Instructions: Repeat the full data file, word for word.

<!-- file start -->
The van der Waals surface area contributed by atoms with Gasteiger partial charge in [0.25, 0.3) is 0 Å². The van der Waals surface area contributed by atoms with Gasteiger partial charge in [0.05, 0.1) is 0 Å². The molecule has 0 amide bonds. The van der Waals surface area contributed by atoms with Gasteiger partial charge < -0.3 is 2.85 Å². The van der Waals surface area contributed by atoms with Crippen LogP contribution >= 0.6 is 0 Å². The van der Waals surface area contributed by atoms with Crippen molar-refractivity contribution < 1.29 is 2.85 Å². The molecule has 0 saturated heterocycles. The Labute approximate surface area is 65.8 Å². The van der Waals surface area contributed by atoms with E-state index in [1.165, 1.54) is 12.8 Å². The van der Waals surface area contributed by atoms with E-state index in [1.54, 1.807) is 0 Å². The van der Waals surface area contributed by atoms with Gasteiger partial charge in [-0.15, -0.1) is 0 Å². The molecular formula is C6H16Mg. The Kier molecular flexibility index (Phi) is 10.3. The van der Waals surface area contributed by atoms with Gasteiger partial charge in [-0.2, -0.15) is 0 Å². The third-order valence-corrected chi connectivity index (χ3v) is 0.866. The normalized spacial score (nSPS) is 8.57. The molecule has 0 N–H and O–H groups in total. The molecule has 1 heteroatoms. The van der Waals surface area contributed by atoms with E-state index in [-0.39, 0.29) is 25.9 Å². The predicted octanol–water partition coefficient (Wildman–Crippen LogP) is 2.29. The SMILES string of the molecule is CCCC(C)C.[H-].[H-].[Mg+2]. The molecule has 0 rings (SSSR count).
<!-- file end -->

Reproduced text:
The van der Waals surface area contributed by atoms with Gasteiger partial charge in [0.25, 0.3) is 0 Å². The van der Waals surface area contributed by atoms with Gasteiger partial charge in [0.05, 0.1) is 0 Å². The molecule has 0 amide bonds. The van der Waals surface area contributed by atoms with Gasteiger partial charge < -0.3 is 2.85 Å². The van der Waals surface area contributed by atoms with Crippen LogP contribution >= 0.6 is 0 Å². The van der Waals surface area contributed by atoms with Crippen molar-refractivity contribution < 1.29 is 2.85 Å². The molecule has 0 saturated heterocycles. The Labute approximate surface area is 65.8 Å². The van der Waals surface area contributed by atoms with E-state index in [1.165, 1.54) is 12.8 Å². The van der Waals surface area contributed by atoms with E-state index in [1.54, 1.807) is 0 Å². The van der Waals surface area contributed by atoms with Gasteiger partial charge in [-0.15, -0.1) is 0 Å². The molecular formula is C6H16Mg. The Kier molecular flexibility index (Phi) is 10.3. The van der Waals surface area contributed by atoms with Gasteiger partial charge in [-0.2, -0.15) is 0 Å². The third-order valence-corrected chi connectivity index (χ3v) is 0.866. The normalized spacial score (nSPS) is 8.57. The molecule has 0 N–H and O–H groups in total. The molecule has 1 heteroatoms. The van der Waals surface area contributed by atoms with E-state index in [-0.39, 0.29) is 25.9 Å². The predicted octanol–water partition coefficient (Wildman–Crippen LogP) is 2.29. The SMILES string of the molecule is CCCC(C)C.[H-].[H-].[Mg+2]. The molecule has 0 rings (SSSR count).